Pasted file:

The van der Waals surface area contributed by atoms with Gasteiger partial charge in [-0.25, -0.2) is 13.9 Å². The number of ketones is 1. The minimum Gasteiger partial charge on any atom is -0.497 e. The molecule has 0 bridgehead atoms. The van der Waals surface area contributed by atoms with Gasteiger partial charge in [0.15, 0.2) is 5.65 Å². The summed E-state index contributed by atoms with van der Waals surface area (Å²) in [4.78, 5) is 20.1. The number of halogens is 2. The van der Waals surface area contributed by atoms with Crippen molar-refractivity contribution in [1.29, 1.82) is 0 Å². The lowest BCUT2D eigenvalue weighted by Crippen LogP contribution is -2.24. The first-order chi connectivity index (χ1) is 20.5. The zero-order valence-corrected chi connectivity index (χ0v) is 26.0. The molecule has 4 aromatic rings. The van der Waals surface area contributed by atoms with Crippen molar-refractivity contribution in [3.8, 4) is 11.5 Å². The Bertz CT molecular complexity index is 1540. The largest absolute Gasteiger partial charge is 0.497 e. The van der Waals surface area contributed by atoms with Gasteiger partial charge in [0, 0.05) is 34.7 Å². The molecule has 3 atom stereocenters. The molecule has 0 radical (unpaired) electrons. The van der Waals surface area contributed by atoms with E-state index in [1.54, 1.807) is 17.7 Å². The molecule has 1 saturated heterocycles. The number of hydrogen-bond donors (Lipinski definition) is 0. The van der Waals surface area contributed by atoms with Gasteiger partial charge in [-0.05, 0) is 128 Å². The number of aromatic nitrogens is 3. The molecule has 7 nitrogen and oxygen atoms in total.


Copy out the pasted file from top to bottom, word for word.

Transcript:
The van der Waals surface area contributed by atoms with Gasteiger partial charge in [-0.25, -0.2) is 13.9 Å². The number of ketones is 1. The minimum Gasteiger partial charge on any atom is -0.497 e. The molecule has 0 bridgehead atoms. The van der Waals surface area contributed by atoms with Gasteiger partial charge in [0.15, 0.2) is 5.65 Å². The summed E-state index contributed by atoms with van der Waals surface area (Å²) in [4.78, 5) is 20.1. The number of halogens is 2. The van der Waals surface area contributed by atoms with Crippen molar-refractivity contribution in [1.29, 1.82) is 0 Å². The lowest BCUT2D eigenvalue weighted by Crippen LogP contribution is -2.24. The first-order chi connectivity index (χ1) is 20.5. The zero-order valence-corrected chi connectivity index (χ0v) is 26.0. The molecule has 4 aromatic rings. The van der Waals surface area contributed by atoms with Crippen molar-refractivity contribution in [3.8, 4) is 11.5 Å². The Bertz CT molecular complexity index is 1540. The largest absolute Gasteiger partial charge is 0.497 e. The van der Waals surface area contributed by atoms with Gasteiger partial charge in [0, 0.05) is 34.7 Å². The molecule has 3 atom stereocenters. The molecule has 0 radical (unpaired) electrons. The van der Waals surface area contributed by atoms with E-state index in [1.54, 1.807) is 17.7 Å². The molecule has 1 saturated heterocycles. The number of hydrogen-bond donors (Lipinski definition) is 0. The van der Waals surface area contributed by atoms with Gasteiger partial charge in [-0.05, 0) is 128 Å². The number of aromatic nitrogens is 3. The molecule has 7 nitrogen and oxygen atoms in total.